Logistics with Flexibility

Logistics with Flexibility
  • Opening Intro -

    In the truck driving world, it is about more than just driving safe miles.

    It is also about customer service, knowing the roads and understanding delivery deadlines.

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Over-the-road truck drivers make it possible for goods, supplies and food to reach interstate consumers. Their job is important, and careful scheduling is a requirement. Ample time, in terms of road conditions and allowed driving hours, aid in planning on-time deliveries.

Contractors Pick Loads

Some companies allow contractors to pick their own loads. This aids in assuring on-time deliveries as the driver clearly sees where the load is being picked up and where its scheduled delivery is. The contractor can also see what the contents of the load are. If the driver is not comfortable hauling a specific load, it can be passed for other available drivers.

In logistics, it is quite important for a driver to be comfortable with what he/she is hauling. A nervous driver can result in an accident or damaged load contents. Drivers that get details about their load in full prior to accepting it often have more successful trips.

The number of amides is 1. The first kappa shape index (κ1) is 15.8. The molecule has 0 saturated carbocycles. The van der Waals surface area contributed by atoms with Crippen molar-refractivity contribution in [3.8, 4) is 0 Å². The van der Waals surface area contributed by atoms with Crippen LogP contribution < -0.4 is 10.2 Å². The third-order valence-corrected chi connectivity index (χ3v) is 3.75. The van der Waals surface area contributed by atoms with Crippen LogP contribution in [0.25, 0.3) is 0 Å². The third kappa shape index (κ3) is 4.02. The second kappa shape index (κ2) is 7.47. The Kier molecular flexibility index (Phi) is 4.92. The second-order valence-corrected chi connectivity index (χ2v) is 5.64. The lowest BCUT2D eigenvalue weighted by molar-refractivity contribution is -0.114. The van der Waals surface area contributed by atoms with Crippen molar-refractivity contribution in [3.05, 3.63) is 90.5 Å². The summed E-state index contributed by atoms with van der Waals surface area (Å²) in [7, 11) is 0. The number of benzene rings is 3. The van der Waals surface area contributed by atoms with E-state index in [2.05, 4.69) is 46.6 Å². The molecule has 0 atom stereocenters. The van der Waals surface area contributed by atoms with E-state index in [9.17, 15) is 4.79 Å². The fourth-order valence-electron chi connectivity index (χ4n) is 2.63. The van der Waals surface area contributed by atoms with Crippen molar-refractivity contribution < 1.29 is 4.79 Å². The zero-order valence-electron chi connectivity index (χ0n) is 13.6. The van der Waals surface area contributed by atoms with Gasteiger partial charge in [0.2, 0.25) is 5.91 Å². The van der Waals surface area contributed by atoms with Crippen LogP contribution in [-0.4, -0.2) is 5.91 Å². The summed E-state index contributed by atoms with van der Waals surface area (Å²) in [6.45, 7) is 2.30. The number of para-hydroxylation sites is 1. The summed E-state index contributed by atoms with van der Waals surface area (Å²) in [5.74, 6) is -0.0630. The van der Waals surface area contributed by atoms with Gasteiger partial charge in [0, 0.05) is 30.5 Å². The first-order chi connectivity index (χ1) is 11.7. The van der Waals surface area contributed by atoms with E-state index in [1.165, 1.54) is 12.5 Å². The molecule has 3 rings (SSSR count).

Specialized Hauls

Drivers specializing in specific materials such as glass, chemicals and hazardous materials require finesse while driving. Taking the wrong route can lead to broken goods. Companies requiring specialized hauls can build a reputation with a specific set of contractors, even with specified routes of travel for better tracking of the load.

Customized Service

Individualized customer service is important in logistics. If there is an issue with a load, contacting a representative or logistics manager directly is far more efficient than automated systems and endless voicemail recordings. Direct contact is important. Delivery times and preferred routes can change at any time during a run. Being able to contact the driver or driver’s supporting supervisor immediately is a must so that the driver can adjust his or her planned route accordingly.

Driving in Teams

It is common for loads requiring a rush delivery. In these cases, drivers may be required to run in a team. It is important to inform the supervisor of the urgency and the requirement for a team in the load details. A single driver is only permitted to drive 11 hours consecutively, with a required 10 hour rest period. If a load requires delivery sooner, a driving team is required to prevent an infraction.

Carefully planning logistics with a set deadline is required for the safety of the driver, other motorists on the road and the safety of the load contents. Selecting contractors with higher safe driving miles is ideal as these are the most experienced drivers with more knowledge of travel time in a commercial vehicle. These drivers are also aware of more short-cuts for their route and how to get around common detours for on-time deliveries.

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